Diagnostic and therapeutic applications of a novel plasma metabolite, nicotinamide mononucleotide (NMN), for age-associated metabolic complications in humans
Shin-ichiro Imai, M.D., Ph.D.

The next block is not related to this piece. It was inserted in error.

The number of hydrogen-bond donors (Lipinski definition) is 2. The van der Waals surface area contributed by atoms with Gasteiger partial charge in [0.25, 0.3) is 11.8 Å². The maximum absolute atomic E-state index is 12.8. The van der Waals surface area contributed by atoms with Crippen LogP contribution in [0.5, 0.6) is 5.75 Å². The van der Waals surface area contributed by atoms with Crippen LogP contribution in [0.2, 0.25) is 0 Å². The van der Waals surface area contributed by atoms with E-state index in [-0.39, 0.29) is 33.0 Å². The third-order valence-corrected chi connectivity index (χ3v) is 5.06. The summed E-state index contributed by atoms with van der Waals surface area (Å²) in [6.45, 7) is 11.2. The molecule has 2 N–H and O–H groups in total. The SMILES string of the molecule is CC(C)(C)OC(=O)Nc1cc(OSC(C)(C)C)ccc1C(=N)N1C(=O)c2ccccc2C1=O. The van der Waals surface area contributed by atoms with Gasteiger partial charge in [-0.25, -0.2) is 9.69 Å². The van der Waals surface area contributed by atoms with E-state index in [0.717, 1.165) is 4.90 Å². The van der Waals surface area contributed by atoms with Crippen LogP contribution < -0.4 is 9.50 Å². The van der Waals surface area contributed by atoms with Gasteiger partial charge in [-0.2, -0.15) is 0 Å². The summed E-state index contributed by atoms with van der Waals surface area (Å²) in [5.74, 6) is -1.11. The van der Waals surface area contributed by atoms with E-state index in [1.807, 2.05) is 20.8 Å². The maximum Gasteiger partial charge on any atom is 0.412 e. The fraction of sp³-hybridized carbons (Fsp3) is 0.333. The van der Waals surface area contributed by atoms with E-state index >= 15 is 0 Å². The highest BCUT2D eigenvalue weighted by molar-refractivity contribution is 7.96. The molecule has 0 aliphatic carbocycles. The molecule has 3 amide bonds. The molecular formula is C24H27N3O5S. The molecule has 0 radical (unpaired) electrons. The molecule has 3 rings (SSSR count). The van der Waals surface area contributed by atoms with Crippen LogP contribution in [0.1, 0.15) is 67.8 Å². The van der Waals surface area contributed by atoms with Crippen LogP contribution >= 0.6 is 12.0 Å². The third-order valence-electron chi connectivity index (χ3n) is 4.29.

This proposal aims to understand the importance of a new metabolic regulatory system termed systemic NAD biosynthesis in predicting and extending the health span in humans and to explore the potential of nicotinamide mononucleotide (NMN), a key chemical in this systemic NAD biosynthesis system, as a biomarker of aging and a therapeutic agent to prevent and treat age-associated metabolic complications, such as obesity and type 2 diabetes, in humans. Nicotinamide adenine dinucleotide (NAD) is an important chemical that functions as an essential currency for cellular energy metabolism in all living organisms. In mammals, nicotinamide (a form of vitamin B3) is a major substrate to synthesize NAD, and NMN is an intermediate compound that is synthesized from nicotinamide. Nicotinamide phosphoribosyltransferase (Nampt) is the key enzyme that catalyzes the conversion from nicotinamide to NMN. We have recently demonstrated that Nampt functions both inside and outside the cells and plays a critical role in maintaining normal insulin secretion in pancreatic β cells. Strikingly, NMN, a product of the Nampt reaction, circulates in mouse and human blood, and βcells depend on circulating NMN to maintain their function. We have also found that plasma NMN levels decrease over age in mice and that NMN administration improves glucose metabolism in aged, diabetic mice. In this proposal, therefore, we hypothesize that plasma NMN levels might serve as a novel functional biomarker to predict the risks of age-associated metabolic complications, such as obesity and type 2 diabetes, and that NMN administration might be an effective intervention to prevent/treat those age-associated complications in mice and humans. To address this hypothesis, we will 1) examine whether a genetic manipulation that decreases Nampt levels accelerates the development of metabolic complications over age or under a high-fat diet (HFD) in mice and 2) examine whether plasma NMN levels can be used as an effective biomarker to assess the risk of age-associated metabolic complications by measuring NMN levels in plasma samples from human obese non-diabetic subjects at the age of 30s-60s and analyzing the relationship between systemic NAD biosynthesis and metabolic parameters in those human subjects. These studies should provide new, critical insight into the physiological significance of systemic NAD biosynthesis and therapeutic applications of NMN for metabolism and aging in mice and humans.